Time to Start Thinking About 3rd Quarter Estimated Taxes
August is almost over and another taxable quarter draws to an end. By September 15, 2013, your quarterly estimated tax payment for the third quarter will be due. For those who are required to pay (or choose to pay) quarterly estimated taxes and who earn a relatively consistent income, making a quarterly estimated payment is as simple as detaching the proper 1040ES payment voucher, attaching an acceptable form of payment and mailing the combo to the IRS.
If you have extreme fluctuations in income or you’re not as ‘on top of budgeting’ as you maybe could be, it never seems quite as simple as either detaching a payment voucher from the Form 1040ES either you or your professional tax preparer filled out al fin of the first quarter. Fortunately, though, whether your obstacle is budgeting or time restraints, there is still plenty of time to make sure you can get your quarterly estimated tax payment to the IRS on time or at least close enough to avoid penalties.
What to Consider
Remember: If you’ve had extreme fluctuations in income, you’ve also probably had relative fluctuations in spending. Whether you’re preparing your own estimated tax return or you plan to rely on an international tax expert, you are going to need a complete balance sheet including all accounts payable and accounts receivable data for the entire quarter. It is only an estimated return, however, so if you happen to include a bit more income than the amount of expenses you deduct, that only increases your odds of having overpaid at the end of the taxable year. Staying as accurate and consistent as possible are great habits, though, to avoid giving the IRS the impression of having accumulated a suspicious amount of deductions in the last quarter by comparison to previous quarters in the year; so if you want to take every precaution to avoid and IRS audit, you’re best chance is to just include all relevant financial information as it becomes updated.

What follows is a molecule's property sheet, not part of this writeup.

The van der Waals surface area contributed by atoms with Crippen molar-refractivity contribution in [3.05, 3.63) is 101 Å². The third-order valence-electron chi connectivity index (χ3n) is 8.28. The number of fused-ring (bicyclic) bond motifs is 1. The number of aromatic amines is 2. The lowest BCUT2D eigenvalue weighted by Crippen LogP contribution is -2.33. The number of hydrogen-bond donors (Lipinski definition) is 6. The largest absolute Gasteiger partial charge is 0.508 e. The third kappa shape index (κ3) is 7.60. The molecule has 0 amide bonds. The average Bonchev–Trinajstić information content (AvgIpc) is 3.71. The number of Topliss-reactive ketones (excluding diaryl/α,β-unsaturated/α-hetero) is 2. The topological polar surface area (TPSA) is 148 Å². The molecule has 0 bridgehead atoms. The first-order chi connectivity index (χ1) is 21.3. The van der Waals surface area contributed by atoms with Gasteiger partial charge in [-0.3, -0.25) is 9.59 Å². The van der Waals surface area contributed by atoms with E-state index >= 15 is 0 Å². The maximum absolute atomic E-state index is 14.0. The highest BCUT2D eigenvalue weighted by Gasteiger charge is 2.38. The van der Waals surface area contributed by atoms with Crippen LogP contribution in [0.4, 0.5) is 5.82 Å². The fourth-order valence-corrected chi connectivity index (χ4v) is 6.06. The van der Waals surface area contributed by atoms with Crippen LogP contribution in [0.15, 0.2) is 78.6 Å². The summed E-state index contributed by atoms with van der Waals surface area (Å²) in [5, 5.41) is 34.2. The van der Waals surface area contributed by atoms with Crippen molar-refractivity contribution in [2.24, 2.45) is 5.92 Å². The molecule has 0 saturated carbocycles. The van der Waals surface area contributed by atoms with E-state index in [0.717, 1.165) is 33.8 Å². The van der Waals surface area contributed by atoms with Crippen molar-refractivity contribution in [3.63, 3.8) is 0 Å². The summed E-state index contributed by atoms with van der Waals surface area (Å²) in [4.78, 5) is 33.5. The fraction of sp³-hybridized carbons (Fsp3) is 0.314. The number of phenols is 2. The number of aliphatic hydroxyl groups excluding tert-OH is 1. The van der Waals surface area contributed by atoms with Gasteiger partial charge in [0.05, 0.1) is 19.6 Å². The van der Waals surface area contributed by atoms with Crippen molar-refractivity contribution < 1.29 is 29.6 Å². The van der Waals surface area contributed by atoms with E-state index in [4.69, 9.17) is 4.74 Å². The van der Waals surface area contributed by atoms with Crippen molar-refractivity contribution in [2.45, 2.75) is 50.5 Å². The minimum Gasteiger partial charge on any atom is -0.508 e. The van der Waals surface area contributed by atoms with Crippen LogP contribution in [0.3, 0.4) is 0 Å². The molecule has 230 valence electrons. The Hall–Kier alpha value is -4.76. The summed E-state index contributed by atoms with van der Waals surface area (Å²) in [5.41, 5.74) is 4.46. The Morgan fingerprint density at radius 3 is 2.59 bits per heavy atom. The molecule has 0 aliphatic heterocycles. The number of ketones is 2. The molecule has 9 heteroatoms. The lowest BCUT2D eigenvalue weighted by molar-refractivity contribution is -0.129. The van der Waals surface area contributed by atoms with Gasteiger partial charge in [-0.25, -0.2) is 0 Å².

For those who are always facing a budget emergency at tax time, perhaps a consistent monthly payment schedule into a high interest account would help you ‘stash’ your tax liability so it’s not only ready to go when you’re ready to send it, but also so it begins to generate an income – however small or slowly. You can set up automatic required payments in accounts payable, and – if possible – try to transfer an additional amount of funds every month aside from your estimated liability. This will help you build a base in your high interest account that will allow you to earn an even higher and more consistent rate of interest.